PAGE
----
AB-5 - California’s New Labor Law Affecting Businesses & Contractors


By: Benjamin Jacob

The future of work is up for debate in Congress and state legislatures across the nation. AB-5 – California’s controversial new labor law went into effect this past January. The new law dramatically redefines the test for whether workers are employees or independent contractors creating a presumption workers are employees. 

The stakes are hard to overstate – businesses face potentially crippling restrictions on their ability to deploy flexible labor.  Some workers are pushing for expanded protections and rights akin to employees, while others protest the new law is out of step with the modern economy and improperly restricts their freedom to choose.

While the situation is complex and much remains to be determined, there is no question this is one of the most important issues to be addressed in order to unlock the best economic opportunities for both businesses and workers.

What is AB-5

AB-5 codified a strict 3-prong test known as the ABC test, under which workers are presumed to be employees unless employers can prove all three of the following conditions are met: 

1. The worker is free from control and direction in connection with the performance of the service, both under the terms of the contract as well as in fact; 

This requirement means if the employer controls the work being performed either through contract or in practice, this prong of the test will not be satisfied. 

2. The service is performed outside the usual course of the business of the employer; and

For this second requirement, the determinative question will be whether the work done by the worker is “routine and necessary” to the usual course of the employer’s business. This is perhaps the most onerous provision facing “gig” economy companies like Uber and Lyft who, for example, may have difficulty showing that drivers using their platform to provide rides is not “routine and necessary” to their business models. This, in part, explains why such companies along with others like Doordash have invested over $90 million in a ballot initiative campaign seeking to carve out an exemption for their businesses.     

3. The worker is customarily engaged in an independently established trade, occupation, profession or business of the same nature as that involved in the service performed.  

This requirement means the worker should have their own business regularly doing the work they’re performing for the employer. Here, the Labor Board and courts will examine whether the worker has other clients, uses independent marketing materials, holds a business license and other attributes characteristic of an independent business.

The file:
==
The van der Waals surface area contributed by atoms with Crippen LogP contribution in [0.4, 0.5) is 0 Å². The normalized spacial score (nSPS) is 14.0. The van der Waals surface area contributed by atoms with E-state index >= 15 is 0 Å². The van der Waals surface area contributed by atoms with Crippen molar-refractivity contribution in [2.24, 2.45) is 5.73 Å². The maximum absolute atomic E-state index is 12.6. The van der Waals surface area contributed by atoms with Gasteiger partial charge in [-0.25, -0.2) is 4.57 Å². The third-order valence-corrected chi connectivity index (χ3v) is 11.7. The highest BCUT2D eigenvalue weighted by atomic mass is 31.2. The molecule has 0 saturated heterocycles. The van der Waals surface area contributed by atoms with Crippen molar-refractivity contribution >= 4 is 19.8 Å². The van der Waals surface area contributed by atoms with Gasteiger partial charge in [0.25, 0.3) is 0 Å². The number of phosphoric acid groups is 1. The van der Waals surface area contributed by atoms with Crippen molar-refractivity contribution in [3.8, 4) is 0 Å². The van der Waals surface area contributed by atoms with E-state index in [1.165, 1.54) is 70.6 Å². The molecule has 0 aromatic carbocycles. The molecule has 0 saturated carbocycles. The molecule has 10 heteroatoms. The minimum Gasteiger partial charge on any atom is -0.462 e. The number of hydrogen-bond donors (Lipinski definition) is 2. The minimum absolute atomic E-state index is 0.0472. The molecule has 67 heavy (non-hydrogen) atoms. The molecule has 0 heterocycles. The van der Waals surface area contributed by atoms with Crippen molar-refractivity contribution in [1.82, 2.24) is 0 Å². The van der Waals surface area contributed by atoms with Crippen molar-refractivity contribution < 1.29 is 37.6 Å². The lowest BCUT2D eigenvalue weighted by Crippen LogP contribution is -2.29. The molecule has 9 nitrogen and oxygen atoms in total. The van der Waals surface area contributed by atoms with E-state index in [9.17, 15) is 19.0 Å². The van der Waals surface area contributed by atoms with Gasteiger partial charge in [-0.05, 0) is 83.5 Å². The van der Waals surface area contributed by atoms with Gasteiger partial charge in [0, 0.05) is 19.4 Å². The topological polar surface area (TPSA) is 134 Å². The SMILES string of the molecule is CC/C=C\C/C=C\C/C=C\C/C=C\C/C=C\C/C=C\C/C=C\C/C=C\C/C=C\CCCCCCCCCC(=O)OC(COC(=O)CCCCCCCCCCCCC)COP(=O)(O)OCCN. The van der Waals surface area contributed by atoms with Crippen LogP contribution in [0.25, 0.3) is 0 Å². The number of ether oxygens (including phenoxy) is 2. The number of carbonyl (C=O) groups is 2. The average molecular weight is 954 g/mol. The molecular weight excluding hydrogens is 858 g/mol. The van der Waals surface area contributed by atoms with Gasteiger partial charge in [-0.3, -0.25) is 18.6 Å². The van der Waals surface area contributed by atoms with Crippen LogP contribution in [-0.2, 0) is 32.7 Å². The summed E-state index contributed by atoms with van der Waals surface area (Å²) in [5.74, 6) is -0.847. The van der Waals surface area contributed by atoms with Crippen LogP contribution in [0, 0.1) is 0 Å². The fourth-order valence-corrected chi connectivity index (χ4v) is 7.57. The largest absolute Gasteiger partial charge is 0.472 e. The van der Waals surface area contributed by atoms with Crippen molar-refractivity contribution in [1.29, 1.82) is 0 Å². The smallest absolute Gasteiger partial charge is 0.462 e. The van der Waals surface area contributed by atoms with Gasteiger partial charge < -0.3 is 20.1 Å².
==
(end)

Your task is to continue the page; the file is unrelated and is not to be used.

AB-5 carves out exemptions for certain types of workers. It is critical to understand that the exemption does not immediately render the worker as an employee. Below, we’ve highlighted a non-exhaustive list of some of the exemptions and requirements to qualify for the exemptions. 

Workers holding professional or occupational licenses: (Licensed professionals exemption)

    • Direct sales personnel (cannot be paid hourly and must have written contract agreements)
    • Physicians, surgeons, dentists, veterinarians
    • Lawyers
    • Accountants
    • Registered securities broker-dealers and investment advisers

Workers providing professional services (Professional Services exemption)

    • Criteria 
      • Must pass the Borello test and satisfy a 6 factor test
      • Types of professional services:
        • Marketing professionals, Graphic designersHR administrato

Business to Business Contractors (B2B exemption)

    • The business,which can include individuals operating as sole proprietors, must satisfy the Borello test and additional criteria.

What Lies Ahead

Nearly two months in, much remains to be decided on the future of this law both in California and elsewhere where similar versions are under consideration. Democratic lawmakers in California have already acknowledged some of the shortcomings of AB-5 and vowed changes will be coming. As mentioned, major tech companies like Uber, Lyft, Doordash, Instacart have joined forces investing millions into getting a ballot initiative in front of California voters this upcoming November.  The ballot initiative would exempt workers using their platforms from AB-5’s ABC test upending a major objective of lawmakers who championed AB-5. 

As the issue evolves, businesses that rely on independent contractors, particularly those located in California, will need to stay on top of how this develops.

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